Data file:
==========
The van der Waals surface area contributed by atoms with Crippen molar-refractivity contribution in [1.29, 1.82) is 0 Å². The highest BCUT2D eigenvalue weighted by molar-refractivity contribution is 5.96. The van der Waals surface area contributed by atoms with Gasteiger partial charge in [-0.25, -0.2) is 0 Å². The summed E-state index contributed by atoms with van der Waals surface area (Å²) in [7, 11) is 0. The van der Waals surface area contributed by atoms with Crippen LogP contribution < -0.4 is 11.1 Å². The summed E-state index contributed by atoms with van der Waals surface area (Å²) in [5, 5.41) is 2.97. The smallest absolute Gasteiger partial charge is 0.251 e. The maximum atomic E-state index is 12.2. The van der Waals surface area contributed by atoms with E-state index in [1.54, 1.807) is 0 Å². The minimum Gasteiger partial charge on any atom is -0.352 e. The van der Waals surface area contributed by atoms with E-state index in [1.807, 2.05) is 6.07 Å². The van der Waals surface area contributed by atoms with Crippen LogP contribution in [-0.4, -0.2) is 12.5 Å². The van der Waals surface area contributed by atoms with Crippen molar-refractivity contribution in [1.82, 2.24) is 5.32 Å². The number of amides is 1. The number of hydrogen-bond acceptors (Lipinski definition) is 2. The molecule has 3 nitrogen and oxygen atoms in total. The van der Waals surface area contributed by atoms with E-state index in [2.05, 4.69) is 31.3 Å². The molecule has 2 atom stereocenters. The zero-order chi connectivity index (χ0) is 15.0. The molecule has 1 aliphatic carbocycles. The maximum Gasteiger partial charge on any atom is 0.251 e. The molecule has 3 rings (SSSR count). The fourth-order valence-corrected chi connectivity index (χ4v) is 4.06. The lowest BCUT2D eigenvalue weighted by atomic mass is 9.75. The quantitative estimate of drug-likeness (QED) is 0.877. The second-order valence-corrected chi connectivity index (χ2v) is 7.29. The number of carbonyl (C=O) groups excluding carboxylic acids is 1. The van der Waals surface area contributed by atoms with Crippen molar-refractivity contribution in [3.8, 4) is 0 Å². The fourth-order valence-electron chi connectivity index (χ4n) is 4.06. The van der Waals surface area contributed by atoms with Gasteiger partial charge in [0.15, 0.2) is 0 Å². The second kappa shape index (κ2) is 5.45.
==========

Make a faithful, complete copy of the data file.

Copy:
The van der Waals surface area contributed by atoms with Crippen molar-refractivity contribution in [1.29, 1.82) is 0 Å². The highest BCUT2D eigenvalue weighted by molar-refractivity contribution is 5.96. The van der Waals surface area contributed by atoms with Gasteiger partial charge in [-0.25, -0.2) is 0 Å². The summed E-state index contributed by atoms with van der Waals surface area (Å²) in [7, 11) is 0. The van der Waals surface area contributed by atoms with Crippen LogP contribution < -0.4 is 11.1 Å². The summed E-state index contributed by atoms with van der Waals surface area (Å²) in [5, 5.41) is 2.97. The smallest absolute Gasteiger partial charge is 0.251 e. The maximum atomic E-state index is 12.2. The van der Waals surface area contributed by atoms with E-state index in [1.54, 1.807) is 0 Å². The minimum Gasteiger partial charge on any atom is -0.352 e. The van der Waals surface area contributed by atoms with E-state index in [1.807, 2.05) is 6.07 Å². The van der Waals surface area contributed by atoms with Crippen LogP contribution in [-0.4, -0.2) is 12.5 Å². The van der Waals surface area contributed by atoms with Crippen molar-refractivity contribution in [1.82, 2.24) is 5.32 Å². The number of amides is 1. The number of hydrogen-bond acceptors (Lipinski definition) is 2. The molecule has 3 nitrogen and oxygen atoms in total. The van der Waals surface area contributed by atoms with E-state index in [2.05, 4.69) is 31.3 Å². The molecule has 2 atom stereocenters. The zero-order chi connectivity index (χ0) is 15.0. The molecule has 1 aliphatic carbocycles. The maximum Gasteiger partial charge on any atom is 0.251 e. The molecule has 3 rings (SSSR count). The fourth-order valence-corrected chi connectivity index (χ4v) is 4.06. The lowest BCUT2D eigenvalue weighted by atomic mass is 9.75. The quantitative estimate of drug-likeness (QED) is 0.877. The second-order valence-corrected chi connectivity index (χ2v) is 7.29. The number of carbonyl (C=O) groups excluding carboxylic acids is 1. The van der Waals surface area contributed by atoms with Crippen molar-refractivity contribution in [3.8, 4) is 0 Å². The fourth-order valence-electron chi connectivity index (χ4n) is 4.06. The van der Waals surface area contributed by atoms with Gasteiger partial charge in [0.15, 0.2) is 0 Å². The second kappa shape index (κ2) is 5.45.